Honey bees are crucial for the pollination of numerous fruits, vegetables, and flowers. Their contribution is valued at billions of dollars every year in the U.S. alone. Yet, in recent years, their numbers have dwindled due to challenges like habitat destruction, pesticide exposure, diseases, and parasites. One proactive measure we can adopt is planting bee-attractive flora such as flowers, trees, and shrubs in our gardens and yards. With thoughtful planning, we can ensure a range of bee-friendly flowers from early spring to late fall. Here’s a guide to choosing and cultivating local plants that invite and sustain honey bees for natural pollination.

Focus on Native Plants

The best plants for attracting and supporting honey bees are native species that have evolved alongside one another. Native plants are easier for pollinators to utilize because they have specialized characteristics that are suited for the local climate and soil conditions. Some examples of great native plants for honey bees are milkweeds, asters, goldenrods, sunflowers, hollyhocks, coneflowers, rhododendrons, basswood trees, willow trees, and wild blueberries. When designing pollinator-friendly planting areas, aim to incorporate a range of plants that will provide overlapping bloom periods so that bees have a constant supply of nectar and pollen.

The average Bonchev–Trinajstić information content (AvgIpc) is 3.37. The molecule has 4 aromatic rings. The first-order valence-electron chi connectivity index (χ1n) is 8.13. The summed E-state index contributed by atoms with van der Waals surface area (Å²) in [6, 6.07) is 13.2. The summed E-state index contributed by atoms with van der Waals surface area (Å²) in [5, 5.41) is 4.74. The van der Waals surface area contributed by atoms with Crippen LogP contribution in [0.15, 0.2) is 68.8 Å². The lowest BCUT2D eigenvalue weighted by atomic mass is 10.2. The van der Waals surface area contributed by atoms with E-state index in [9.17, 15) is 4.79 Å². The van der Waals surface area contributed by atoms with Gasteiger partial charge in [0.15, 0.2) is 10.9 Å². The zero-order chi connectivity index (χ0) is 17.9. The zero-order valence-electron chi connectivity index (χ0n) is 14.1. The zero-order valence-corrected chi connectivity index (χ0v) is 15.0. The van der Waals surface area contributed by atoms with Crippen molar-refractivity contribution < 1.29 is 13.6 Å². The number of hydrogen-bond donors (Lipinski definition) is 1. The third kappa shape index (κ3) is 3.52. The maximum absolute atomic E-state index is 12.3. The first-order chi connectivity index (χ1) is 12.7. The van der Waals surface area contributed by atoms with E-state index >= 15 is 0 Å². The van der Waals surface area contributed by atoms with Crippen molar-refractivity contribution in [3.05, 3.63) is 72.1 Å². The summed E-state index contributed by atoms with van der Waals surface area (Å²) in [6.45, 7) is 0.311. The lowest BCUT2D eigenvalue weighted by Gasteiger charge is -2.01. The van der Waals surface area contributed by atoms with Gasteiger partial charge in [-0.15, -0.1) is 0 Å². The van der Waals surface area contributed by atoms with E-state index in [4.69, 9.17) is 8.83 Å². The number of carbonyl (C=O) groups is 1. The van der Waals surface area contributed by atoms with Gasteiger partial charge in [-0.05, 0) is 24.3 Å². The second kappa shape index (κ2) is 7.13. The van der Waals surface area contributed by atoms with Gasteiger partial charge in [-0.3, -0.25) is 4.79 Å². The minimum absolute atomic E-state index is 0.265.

Provide Different Flower Shapes

Honey bees need open, flat flowers that they can easily land on and access the nectar and pollen. Plants like daisies, coreopsis, cosmos, salvias, and single petal flowers are excellent choices. Try to include some plants with brushy, tightly clustered blooms like hydrangeas and catalpas too, as bees can more easily collect pollen from these types of flowers. Tubular flowers also allow bees to reach inside easily to access nectar. Foxglove, trumpet vine, penstemon, and morning glory are good options with tubular blooms. By varying the flower shape, different sized bees can forage efficiently.

Focus on Old-fashioned Varieties

Many modern hybrid flowers have been bred to be showy with multiple layers of petals, but this makes it harder for bees to reach the pollen and nectar. Seek out heirloom and old-fashioned varieties of plants with single, open blooms and easy access to pollen and nectar when possible. Passionflowers, zinnias, roses, dahlias, marigolds, snapdragons, and daylilies are some flowering plants where older varieties work well for pollinators. Avoid overly refined cultivars and double blooms.

Plant in Clumps

Rather than dotting pollinator-friendly plants sparsely around your landscape, plant each type of plants in large clumps or swaths of at least three to five feet wide. Mass plantings help attract more pollinators because they can see the big bloom area from farther away. Dense plantings also provide more landing spots and reduce the energy bees expend foraging from plant to plant. Focus your clumps in areas that are partly sunny with well-draining soil.

Provide a Water Source